It's October, and nearly everywhere you shop, you'll find products swathed in pink and the recognizable pink ribbon that's a symbol for Breast Cancer Awareness Month.
But just as some companies use “green-washing” techniques to sell products as Earth-friendly when they really contain harmful chemicals, some beauty experts say that many products stamped with the pink ribbon may actually contain cancer-causing agents, though they are true to their fundraising promises.
“Most skin care products actually do contain ingredients that are known carcinogens. Consumers can research this on the U.S. Food & Drug Administration website,” said former beauty chemist David Pollock in a news release. Pollock is author of “Just Stop the Lies: Secrets the Beauty Industry Doesn't Want You to Know” and hosts a one-hour syndicated radio show called “Beauty Inside Out — With David Pollock” that airs live on RadioMD.com at 11 a.m. Tuesdays. He posts beauty recipes and answers beauty and health questions at his website, www.JustAskDavid.com.
Danger of absorption?
“Just to put things in perspective, in Europe 1,100 ingredients are regulated or banned from skin care products. In the U.S., only 11 ingredients are regulated in skin care. And up to 60 percent of these harmful ingredients used in skin care products can be absorbed into your body. My recommendation is that the American public should avoid purchasing products that contain known carcinogens, even if they have a pink ribbon. No one should feel that they cannot make a difference or have no voice. Recently, some big U.S.-based companies have made global decisions to improve their practices based on consumer demand.”
One such company is Walmart, which recently announced a plan to phase out about 10 hazardous chemicals from personal care products, cosmetics and cleaning products sold in its stores. According to news releases, Walmart will begin monitoring the progress made on reducing and eliminating the chemicals and will issue public reports in January 2016.
“The objective of this policy is to help ensure that household cleaning, personal care, beauty and cosmetic products sold by Walmart will minimize hazards to people or the environment,” company representatives said in a statement.
Walmart's announcement followed a September announcement from Procter & Gamble Co., that it will eliminate phthalates and triclosan from its beauty products by 2014. In 2012, Johnson & Johnson pledged to eliminate phthalates, triclosan, formaldehydes and parabens from all its personal care products globally. Some experts believe these are some of the chemicals Walmart plans to ban.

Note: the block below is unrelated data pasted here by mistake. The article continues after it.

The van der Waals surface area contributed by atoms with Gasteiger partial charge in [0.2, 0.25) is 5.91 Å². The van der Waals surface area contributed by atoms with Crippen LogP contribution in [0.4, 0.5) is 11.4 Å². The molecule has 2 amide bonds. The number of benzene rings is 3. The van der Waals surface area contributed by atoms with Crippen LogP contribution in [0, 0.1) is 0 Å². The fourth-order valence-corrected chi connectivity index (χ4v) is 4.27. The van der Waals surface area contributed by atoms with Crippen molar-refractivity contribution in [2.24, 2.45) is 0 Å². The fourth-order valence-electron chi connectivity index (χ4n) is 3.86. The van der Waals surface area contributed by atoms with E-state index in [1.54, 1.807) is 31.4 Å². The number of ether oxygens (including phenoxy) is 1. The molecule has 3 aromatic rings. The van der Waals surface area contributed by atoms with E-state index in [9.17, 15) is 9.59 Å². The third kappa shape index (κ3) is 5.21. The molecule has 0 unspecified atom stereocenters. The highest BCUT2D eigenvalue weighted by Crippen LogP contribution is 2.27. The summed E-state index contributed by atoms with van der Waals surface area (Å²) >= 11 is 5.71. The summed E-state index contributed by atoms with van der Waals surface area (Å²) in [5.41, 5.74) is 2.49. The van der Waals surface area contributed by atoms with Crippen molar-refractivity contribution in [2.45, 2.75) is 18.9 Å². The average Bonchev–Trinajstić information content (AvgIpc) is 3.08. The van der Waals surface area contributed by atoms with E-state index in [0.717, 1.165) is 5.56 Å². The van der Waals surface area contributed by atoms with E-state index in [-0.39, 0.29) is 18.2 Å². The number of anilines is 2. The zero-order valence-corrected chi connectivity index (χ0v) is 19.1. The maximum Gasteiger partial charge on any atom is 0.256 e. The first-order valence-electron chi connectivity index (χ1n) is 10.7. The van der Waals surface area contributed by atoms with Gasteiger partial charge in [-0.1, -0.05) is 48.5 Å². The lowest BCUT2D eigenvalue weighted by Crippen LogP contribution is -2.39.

Here's a list provided by David Pollock of 10 ingredients to avoid in food and beauty products from his report, “Don't Buy Any Skin Care, Until You Read This.”
1Parabens — including methylparaben, ethylparaben, propylparaben, benzylparaben, butylparaben
2PEG's and glycols — including polyethylene glycol (PEG), butylene glycol, propylene glycol, etc.
3Lauryl and laureth sulfates — including sodium lauryl sulfate, ammonium lauryl sulfate, sodium laureth sulfate, ammonium laureth sulfate
4Petrochemicals — including mineral oil, petrolatum, light liquid paraffin, petroleum distillate, mineral jelly, petroleum jelly
5Synthetic fragrance — a cocktail of potentially hundreds of chemicals
7Triehtanolamine — often listed as TEA
8Tricolsan — a popular antimicrobial agent for hand washes and sanitizers. The Food and Drug Administration is reviewing the safety of triclosan — some studies have suggested that it could increase the risk of infertility, early puberty and other hormone-related problems.
9Phthalates — plasticizers used to make a number of cosmetic ingredients often found in lipsticks, nail polishes, fragrances and hair sprays
10 1,4 dioxane — a contaminant formed as a byproduct during manufacturing of detergents, foaming agents, emulsifiers and solvents — what's worse is that it is NOT required to be listed on the ingredient statement, but can be found in ingredients listed as PEG, polyehtylene, polyethylene glycol, polyoxyethylene or anything ending with “-eth” or in “-oxynol”